Container shipping shrinks as vessel order crashes
Uneasy calm may have settled in the operations of the shipping firms, as vessel ordering drops significantly in the third quarter of 2016.Besides, the increasing spate of merger and acquisitions may soon leave the importers with little options of facing higher shipping rates as the container shipping world shrinks.
The Vessel Value in its latest Monthly Market Review made available to The Guardian, stated that the number of new buildings orders placed in September 2016, dropped significantly by 92 per cent compared to the same period in 2015.
However, the container market showed a 95 per cent decrease in new builds compared to last year.According to the data, orders for bulker dropped from 67 last year to four; tanker recorded 8 orders against 70; containers got three against 64; gas is two against 28 orders, while OSV got just one order against six in the same period last year.
Orders for second hand vessels increased in bulker and containers, while tankers and gas vessels nosedived. Bulker orders stood at $518 million, followed by tanker at $191 million and containers at $190 million.
Vessel Value noted that the total activity by transaction value is down by 41 per cent, while total sales by number count are down by 21 per cent compared to September 2015.
Besides, total demolition sales for all ship types are up 25 per cent with containers recording the greatest increase in demolition numbers by 81 per cent.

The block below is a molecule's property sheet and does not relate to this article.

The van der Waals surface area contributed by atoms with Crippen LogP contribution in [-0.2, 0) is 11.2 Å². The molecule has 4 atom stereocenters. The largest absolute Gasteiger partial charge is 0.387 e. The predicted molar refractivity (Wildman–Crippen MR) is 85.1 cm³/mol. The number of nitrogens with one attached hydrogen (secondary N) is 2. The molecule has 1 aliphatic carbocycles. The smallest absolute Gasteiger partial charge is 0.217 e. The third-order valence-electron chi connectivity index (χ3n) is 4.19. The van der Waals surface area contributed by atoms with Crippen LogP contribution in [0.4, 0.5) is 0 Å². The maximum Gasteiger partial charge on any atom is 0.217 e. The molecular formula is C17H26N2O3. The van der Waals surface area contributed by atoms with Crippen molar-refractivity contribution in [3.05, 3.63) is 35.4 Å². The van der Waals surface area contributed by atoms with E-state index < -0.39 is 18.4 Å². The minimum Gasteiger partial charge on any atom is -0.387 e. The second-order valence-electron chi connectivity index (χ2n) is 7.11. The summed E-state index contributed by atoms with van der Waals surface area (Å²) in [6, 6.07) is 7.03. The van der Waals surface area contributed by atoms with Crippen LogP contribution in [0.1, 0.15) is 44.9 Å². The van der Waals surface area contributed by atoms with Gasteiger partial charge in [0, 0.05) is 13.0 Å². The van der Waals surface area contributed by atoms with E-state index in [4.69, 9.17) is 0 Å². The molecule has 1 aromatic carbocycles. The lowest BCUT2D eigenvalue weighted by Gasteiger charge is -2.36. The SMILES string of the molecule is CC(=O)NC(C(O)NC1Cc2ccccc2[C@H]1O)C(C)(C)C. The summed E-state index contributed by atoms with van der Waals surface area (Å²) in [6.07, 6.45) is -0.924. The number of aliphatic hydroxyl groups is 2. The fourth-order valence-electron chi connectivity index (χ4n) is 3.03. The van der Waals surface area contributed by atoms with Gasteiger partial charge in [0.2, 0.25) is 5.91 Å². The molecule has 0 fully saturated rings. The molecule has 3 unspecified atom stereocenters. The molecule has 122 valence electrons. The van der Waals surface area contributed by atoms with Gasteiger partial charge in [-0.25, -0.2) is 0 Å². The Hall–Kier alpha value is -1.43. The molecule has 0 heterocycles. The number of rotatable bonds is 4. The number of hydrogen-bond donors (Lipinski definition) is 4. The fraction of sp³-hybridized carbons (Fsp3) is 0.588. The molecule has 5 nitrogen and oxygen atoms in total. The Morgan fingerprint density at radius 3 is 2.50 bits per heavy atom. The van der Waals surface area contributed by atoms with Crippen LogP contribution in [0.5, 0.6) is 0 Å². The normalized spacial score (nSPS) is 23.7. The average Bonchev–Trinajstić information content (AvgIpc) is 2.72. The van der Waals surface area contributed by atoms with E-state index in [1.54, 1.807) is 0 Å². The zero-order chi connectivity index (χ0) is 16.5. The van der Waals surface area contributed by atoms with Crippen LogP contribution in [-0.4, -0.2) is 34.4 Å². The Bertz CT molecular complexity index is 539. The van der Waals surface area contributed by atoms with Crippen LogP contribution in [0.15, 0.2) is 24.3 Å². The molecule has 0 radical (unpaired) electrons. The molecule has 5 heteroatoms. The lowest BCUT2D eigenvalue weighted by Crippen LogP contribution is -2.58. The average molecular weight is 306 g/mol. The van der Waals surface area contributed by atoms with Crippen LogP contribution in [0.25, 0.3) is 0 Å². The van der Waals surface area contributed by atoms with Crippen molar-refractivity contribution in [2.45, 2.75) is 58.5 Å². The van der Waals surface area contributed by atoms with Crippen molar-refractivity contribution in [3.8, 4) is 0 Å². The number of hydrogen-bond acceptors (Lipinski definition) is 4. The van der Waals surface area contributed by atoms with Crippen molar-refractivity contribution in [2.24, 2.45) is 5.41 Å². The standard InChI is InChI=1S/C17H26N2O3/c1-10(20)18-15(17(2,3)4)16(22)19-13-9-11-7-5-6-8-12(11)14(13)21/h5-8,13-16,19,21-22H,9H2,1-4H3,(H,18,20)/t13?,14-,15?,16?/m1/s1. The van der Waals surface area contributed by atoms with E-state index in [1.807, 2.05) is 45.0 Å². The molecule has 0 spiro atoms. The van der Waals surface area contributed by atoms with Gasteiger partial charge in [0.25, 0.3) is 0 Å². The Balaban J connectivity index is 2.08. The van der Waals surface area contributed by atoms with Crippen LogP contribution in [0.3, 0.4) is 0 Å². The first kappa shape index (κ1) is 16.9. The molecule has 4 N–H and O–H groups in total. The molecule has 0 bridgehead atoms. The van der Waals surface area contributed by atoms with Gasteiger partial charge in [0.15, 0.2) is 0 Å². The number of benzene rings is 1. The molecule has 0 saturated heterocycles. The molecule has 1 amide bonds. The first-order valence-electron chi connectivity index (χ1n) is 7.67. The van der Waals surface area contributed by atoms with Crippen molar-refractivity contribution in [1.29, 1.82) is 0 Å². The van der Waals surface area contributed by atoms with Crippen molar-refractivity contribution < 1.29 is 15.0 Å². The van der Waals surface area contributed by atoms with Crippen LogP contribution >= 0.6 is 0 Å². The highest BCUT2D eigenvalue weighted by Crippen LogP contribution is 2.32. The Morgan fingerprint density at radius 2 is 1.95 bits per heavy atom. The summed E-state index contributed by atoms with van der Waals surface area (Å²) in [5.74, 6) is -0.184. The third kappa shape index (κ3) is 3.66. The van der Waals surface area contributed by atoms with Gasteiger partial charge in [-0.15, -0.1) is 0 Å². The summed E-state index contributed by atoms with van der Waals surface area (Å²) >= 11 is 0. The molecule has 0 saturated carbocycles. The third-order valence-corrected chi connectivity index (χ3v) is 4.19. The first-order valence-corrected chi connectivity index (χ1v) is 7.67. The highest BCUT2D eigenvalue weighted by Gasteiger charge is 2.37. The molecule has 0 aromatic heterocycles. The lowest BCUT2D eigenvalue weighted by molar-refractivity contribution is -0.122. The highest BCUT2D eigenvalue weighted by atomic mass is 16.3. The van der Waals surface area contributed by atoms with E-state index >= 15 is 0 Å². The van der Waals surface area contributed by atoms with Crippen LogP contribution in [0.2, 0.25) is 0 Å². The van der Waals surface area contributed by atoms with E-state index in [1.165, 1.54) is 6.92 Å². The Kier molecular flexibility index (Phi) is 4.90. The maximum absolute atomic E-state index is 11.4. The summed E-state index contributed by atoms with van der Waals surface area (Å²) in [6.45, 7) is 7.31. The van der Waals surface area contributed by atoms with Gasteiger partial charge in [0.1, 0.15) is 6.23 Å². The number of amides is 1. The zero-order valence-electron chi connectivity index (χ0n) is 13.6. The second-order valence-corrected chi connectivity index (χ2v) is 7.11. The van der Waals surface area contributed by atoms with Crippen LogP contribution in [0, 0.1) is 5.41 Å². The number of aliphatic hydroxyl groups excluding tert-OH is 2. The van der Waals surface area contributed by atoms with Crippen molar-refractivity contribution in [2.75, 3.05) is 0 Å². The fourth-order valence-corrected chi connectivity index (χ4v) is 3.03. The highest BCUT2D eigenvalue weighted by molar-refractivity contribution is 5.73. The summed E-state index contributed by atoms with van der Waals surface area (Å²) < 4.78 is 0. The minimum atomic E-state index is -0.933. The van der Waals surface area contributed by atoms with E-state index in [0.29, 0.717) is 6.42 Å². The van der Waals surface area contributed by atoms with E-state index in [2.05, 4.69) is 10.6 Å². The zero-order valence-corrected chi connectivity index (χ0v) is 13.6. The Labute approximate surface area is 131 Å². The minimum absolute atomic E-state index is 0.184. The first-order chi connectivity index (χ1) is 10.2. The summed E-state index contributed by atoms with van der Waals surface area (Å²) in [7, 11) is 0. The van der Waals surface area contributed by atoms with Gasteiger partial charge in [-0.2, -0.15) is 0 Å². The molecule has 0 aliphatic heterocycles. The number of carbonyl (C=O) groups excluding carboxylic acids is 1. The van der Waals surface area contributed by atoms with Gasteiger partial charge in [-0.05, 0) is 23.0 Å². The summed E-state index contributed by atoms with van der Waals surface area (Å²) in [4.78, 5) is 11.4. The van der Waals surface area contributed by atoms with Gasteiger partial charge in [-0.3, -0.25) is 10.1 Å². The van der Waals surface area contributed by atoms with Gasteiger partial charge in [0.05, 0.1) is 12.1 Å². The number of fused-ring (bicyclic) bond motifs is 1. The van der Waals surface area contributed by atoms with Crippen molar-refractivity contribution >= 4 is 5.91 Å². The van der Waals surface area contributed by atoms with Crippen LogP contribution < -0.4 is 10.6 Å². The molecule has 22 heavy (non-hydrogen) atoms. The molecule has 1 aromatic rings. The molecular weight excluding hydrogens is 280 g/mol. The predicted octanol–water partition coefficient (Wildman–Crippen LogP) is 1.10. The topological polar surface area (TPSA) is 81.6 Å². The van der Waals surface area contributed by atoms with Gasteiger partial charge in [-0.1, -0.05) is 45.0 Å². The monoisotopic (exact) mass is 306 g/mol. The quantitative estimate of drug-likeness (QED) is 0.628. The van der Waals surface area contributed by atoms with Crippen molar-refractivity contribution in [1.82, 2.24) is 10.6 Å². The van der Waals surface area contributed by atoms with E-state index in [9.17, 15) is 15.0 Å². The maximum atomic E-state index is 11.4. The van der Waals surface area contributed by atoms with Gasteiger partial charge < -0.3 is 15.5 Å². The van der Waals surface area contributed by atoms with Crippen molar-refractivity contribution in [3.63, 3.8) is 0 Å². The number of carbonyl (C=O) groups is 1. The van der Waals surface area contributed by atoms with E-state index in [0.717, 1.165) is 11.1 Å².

Senior Analyst, William Bennett, said the premiums and discounts for vessel features change over time (fashion) and these changes are due to shifts in preferences by the market for different vessel features and characteristics, which in turn are determined by underlying customer needs, the economic environment and geo-political events.
He said VesselsValue, constantly analyse the changes and the effect they have on vessel values. However, the Clarkson Research showed that overall contracting of new vessels plunged in the three-month period from July to September to a mere 88 units.
Clarkson said the owners were not eager to invest in new buildings during the third quarter due to an oversupply in the shipping market, accompanied by low freight rates.
Clarksons also said that the shrinking order book has led the number of active yards, ones which have at least one vessel (1,000+ GT) on order, to decline since the financial crisis in 2009.
The number of ‘active’ shipyards globally has more than halved since the start of 2009, falling to around 400 shipyards at the start of September 2016.
As of start September 2016 there were 402 active yards, down 57 per cent on the 2009 peak, according to Clarkson Research.